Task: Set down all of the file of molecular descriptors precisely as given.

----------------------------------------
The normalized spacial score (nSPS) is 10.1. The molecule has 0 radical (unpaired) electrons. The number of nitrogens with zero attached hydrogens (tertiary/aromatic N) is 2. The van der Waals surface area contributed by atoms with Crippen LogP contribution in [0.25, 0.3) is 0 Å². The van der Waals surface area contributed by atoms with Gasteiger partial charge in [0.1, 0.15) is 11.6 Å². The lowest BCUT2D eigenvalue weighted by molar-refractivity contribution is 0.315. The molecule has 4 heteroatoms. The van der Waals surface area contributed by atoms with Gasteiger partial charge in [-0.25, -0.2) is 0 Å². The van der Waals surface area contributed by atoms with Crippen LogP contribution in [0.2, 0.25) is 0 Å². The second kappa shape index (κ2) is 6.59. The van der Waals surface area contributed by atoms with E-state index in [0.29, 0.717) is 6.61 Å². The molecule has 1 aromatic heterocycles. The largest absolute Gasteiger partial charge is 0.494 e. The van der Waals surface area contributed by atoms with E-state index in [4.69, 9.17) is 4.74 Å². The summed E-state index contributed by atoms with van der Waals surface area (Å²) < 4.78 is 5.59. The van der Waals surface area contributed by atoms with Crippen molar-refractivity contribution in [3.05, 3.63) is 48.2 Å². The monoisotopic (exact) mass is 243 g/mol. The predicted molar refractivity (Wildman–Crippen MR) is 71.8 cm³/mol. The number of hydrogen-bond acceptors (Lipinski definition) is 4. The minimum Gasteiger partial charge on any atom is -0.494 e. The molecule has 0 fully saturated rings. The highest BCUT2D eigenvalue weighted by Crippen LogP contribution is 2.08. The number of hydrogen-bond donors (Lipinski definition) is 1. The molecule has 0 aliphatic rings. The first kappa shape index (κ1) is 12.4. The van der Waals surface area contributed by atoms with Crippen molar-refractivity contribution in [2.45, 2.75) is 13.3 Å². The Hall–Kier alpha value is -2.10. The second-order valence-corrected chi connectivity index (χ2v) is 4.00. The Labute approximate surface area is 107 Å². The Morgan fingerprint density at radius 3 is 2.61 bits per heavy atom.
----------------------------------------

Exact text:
The normalized spacial score (nSPS) is 10.1. The molecule has 0 radical (unpaired) electrons. The number of nitrogens with zero attached hydrogens (tertiary/aromatic N) is 2. The van der Waals surface area contributed by atoms with Crippen LogP contribution in [0.25, 0.3) is 0 Å². The van der Waals surface area contributed by atoms with Gasteiger partial charge in [0.1, 0.15) is 11.6 Å². The lowest BCUT2D eigenvalue weighted by molar-refractivity contribution is 0.315. The molecule has 4 heteroatoms. The van der Waals surface area contributed by atoms with Gasteiger partial charge in [-0.25, -0.2) is 0 Å². The van der Waals surface area contributed by atoms with Crippen LogP contribution in [0.2, 0.25) is 0 Å². The second kappa shape index (κ2) is 6.59. The van der Waals surface area contributed by atoms with E-state index in [0.29, 0.717) is 6.61 Å². The molecule has 1 aromatic heterocycles. The largest absolute Gasteiger partial charge is 0.494 e. The van der Waals surface area contributed by atoms with E-state index in [4.69, 9.17) is 4.74 Å². The summed E-state index contributed by atoms with van der Waals surface area (Å²) < 4.78 is 5.59. The van der Waals surface area contributed by atoms with Crippen molar-refractivity contribution in [3.05, 3.63) is 48.2 Å². The monoisotopic (exact) mass is 243 g/mol. The predicted molar refractivity (Wildman–Crippen MR) is 71.8 cm³/mol. The number of hydrogen-bond acceptors (Lipinski definition) is 4. The minimum Gasteiger partial charge on any atom is -0.494 e. The molecule has 0 fully saturated rings. The highest BCUT2D eigenvalue weighted by Crippen LogP contribution is 2.08. The number of hydrogen-bond donors (Lipinski definition) is 1. The molecule has 0 aliphatic rings. The first kappa shape index (κ1) is 12.4. The van der Waals surface area contributed by atoms with Crippen molar-refractivity contribution in [2.45, 2.75) is 13.3 Å². The Hall–Kier alpha value is -2.10. The second-order valence-corrected chi connectivity index (χ2v) is 4.00. The Labute approximate surface area is 107 Å². The Morgan fingerprint density at radius 3 is 2.61 bits per heavy atom.